The crowdfunding platforming Ko-fi is hosting and profiting from more than a dozen QAnon figures who have collectively raised at least tens of thousands of dollars on the platform. Several of these QAnon figures moved to Ko-fi after Media Matters’ reporting led to their ban from another crowdfunding platform, Buy Me a Coffee.
Ko-fi was founded in 2012 as “a place to build a membership community or a super-easy way to sell products and commissions with just a link” and a platform “for anyone who wants to start making an income directly from fans.”
The platform, which requires accounts to pay either a 5% fee per donation, a fixed monthly subscription, or annual subscription, has rules that prohibit “content including links to and from the platform which is fraudulent, misleading, inaccurate or dishonest,” “hate speech, intimidation or abuse of any kind targeting any individual, group or institution,” or “any other activity that Ko-fi may deem in its sole discretion to be unacceptable.”
Despite those rules, a Media Matters review found that Ko-fi has been hosting more than a dozen accounts for figures known for supporting the QAnon conspiracy theory. These figures have collectively earned at least $20,000 on the platform pre-fees — a low revenue estimate based on the minimum potential value of “coffee” tokens that are cashed in for revenue.
Ko-fi provides information only on the number of donated “coffees” an account receives, so Media Matters could not determine whether individual donations were higher than the minimum donation or whether donations were one-time, recurring, or monthly memberships.
QAnon figures have previously been banned from crowdsourcing platforms, including Patreon and Buy Me a Coffee. After QAnon figures were banned from Buy Me a Coffee following Media Matters’ reporting, some of them moved directly to Ko-fi.
These accounts moved directly from Buy Me a Coffee to Ko-fi:
- Utsava, a figure banned from multiple platforms who has made “bogus predictions about JFK Jr. and the Pope via video streams” and been accused of stalking and making threats. She announced her move to Ko-fi in light of what she described as an impending Buy Me a Coffee ban. On Ko-fi, she advertises that she “has predicted for many years the great awakening with accurate timelines of arrests and the take-down of the cabal.” She has made at least $3,700 from Ko-fi before fees.
- Woke Societies, a show banned from YouTube and Buy Me a Coffee. The show moved to Ko-fi following its Buy Me a Coffee ban.
- A QAnon account known as Grasshopper17. The account moved to Ko-fi directly following its Buy Me a Coffee ban. The account has exchanged QAnon slogans on its donor page with at least one donor.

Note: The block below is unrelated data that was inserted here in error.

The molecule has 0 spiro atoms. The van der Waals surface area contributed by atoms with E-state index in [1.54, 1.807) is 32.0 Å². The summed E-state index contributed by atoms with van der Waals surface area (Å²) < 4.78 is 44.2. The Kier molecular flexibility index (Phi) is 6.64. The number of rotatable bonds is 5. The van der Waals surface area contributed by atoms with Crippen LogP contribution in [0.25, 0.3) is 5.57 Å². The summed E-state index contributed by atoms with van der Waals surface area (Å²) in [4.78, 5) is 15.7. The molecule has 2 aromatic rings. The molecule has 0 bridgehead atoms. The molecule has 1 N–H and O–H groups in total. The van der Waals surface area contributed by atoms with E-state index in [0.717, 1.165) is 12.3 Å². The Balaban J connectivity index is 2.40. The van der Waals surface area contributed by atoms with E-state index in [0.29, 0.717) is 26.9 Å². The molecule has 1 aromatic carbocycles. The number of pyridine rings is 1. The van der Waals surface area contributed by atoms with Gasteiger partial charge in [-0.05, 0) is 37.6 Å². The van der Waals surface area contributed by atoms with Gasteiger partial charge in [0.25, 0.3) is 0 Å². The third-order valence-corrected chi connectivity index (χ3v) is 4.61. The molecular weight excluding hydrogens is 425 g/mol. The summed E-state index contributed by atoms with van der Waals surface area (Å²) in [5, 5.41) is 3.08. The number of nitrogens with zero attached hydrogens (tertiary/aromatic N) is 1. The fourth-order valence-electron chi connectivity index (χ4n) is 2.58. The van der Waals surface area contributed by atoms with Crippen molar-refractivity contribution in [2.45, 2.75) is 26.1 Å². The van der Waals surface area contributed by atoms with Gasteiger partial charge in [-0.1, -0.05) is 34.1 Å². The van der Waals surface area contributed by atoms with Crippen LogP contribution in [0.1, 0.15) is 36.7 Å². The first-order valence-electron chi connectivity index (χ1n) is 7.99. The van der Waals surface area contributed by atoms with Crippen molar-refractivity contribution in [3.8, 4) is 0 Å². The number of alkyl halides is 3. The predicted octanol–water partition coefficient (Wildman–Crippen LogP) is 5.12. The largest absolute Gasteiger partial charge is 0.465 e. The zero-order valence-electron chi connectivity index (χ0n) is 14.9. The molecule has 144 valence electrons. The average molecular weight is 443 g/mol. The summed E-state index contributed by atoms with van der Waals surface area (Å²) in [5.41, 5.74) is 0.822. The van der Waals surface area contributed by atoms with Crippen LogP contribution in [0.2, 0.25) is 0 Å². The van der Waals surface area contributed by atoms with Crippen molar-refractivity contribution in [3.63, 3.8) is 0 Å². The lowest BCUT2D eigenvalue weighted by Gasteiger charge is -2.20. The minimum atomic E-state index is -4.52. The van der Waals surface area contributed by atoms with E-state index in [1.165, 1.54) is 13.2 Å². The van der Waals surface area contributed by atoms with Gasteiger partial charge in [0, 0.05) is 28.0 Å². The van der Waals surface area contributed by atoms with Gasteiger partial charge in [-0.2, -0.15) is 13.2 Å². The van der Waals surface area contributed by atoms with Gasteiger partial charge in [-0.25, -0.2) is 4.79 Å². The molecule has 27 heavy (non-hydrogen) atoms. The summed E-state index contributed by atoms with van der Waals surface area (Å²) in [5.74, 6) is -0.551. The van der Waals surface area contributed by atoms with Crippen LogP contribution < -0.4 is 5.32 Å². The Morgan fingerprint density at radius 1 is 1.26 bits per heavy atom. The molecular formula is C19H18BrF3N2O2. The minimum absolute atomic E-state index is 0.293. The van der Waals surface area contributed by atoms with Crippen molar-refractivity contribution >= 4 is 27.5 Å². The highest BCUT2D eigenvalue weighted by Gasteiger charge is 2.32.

- TRUReporting, a QAnon show banned from multiple platforms, including Buy Me a Coffee. The show moved to Ko-fi following its Buy Me a Coffee ban.
Other QAnon figures who are using Ko-fi to make money include the following:
- Chris Paul, a host on the QAnon channel Badlands Media who has promised followers to cover “new Q-drops regularly when they arrive” since they’re “both newsworthy and interesting.” He has earned at least $6,600 from the platform before fees.
- A QAnon YouTube channel called Knowledgeofawakening, whose profile image on its door page features a flaming “Q,” referring to QAnon’s central figure. The account has earned at least $5,300 before fees.
- An account called Majestic 12 HUB, which describes itself on its donor page as “focused on and related to Majestic 12 and Q in order to provide the highest level of intelligence available to humanity during ‘The Great Awakening.’” The account has made at least $3,100 before fees, with donors or the account leaving comments to donors featuring the QAnon slogan (“where we go one, we go all,” or “WWG1WGA” for short).
- A QAnon account known as Patriot Dave and Missouri Patriots. The account has made more than $1,500 pre-fees.
Ko-fi also features white nationalist accounts. Steve Franssen, a white nationalist vlogger, has earned at least hundreds of dollars pre-fees on the platform. The platform also features accounts dedicated to Adolf Hitler and dedicated to making art for the white nationalist “Groypers” — netting those accounts a combined total of at least hundreds of dollars before fees.
Correction (7/25/23): This piece originally stated that Utsava had been banned from Buy Me a Coffee. She had written that she was moving to Ko-fi because of an impending ban from Buy Me a Coffee, but her account is still active there.